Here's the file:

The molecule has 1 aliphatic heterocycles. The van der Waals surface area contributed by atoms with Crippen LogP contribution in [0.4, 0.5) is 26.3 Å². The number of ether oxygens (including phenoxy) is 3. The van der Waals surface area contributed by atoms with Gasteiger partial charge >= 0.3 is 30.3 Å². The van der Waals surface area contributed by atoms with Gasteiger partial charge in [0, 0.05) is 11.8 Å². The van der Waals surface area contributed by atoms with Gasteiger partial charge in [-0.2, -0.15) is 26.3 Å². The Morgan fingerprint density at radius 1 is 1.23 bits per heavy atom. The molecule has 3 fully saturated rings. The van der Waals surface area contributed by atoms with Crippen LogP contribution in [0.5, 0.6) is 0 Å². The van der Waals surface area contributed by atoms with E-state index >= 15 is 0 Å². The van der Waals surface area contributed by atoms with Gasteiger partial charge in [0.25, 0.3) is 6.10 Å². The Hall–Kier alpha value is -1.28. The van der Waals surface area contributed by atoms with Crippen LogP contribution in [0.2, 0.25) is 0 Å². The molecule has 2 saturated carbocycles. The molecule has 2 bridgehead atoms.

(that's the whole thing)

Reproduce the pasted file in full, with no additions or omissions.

The molecule has 1 aliphatic heterocycles. The van der Waals surface area contributed by atoms with Crippen LogP contribution in [0.4, 0.5) is 26.3 Å². The number of ether oxygens (including phenoxy) is 3. The van der Waals surface area contributed by atoms with Gasteiger partial charge >= 0.3 is 30.3 Å². The van der Waals surface area contributed by atoms with Gasteiger partial charge in [0, 0.05) is 11.8 Å². The van der Waals surface area contributed by atoms with Gasteiger partial charge in [-0.2, -0.15) is 26.3 Å². The Morgan fingerprint density at radius 1 is 1.23 bits per heavy atom. The molecule has 3 fully saturated rings. The van der Waals surface area contributed by atoms with Crippen LogP contribution in [0.5, 0.6) is 0 Å². The van der Waals surface area contributed by atoms with E-state index >= 15 is 0 Å². The van der Waals surface area contributed by atoms with Gasteiger partial charge in [0.25, 0.3) is 6.10 Å². The Hall–Kier alpha value is -1.28. The van der Waals surface area contributed by atoms with Crippen LogP contribution in [0.2, 0.25) is 0 Å². The molecule has 2 saturated carbocycles. The molecule has 2 bridgehead atoms.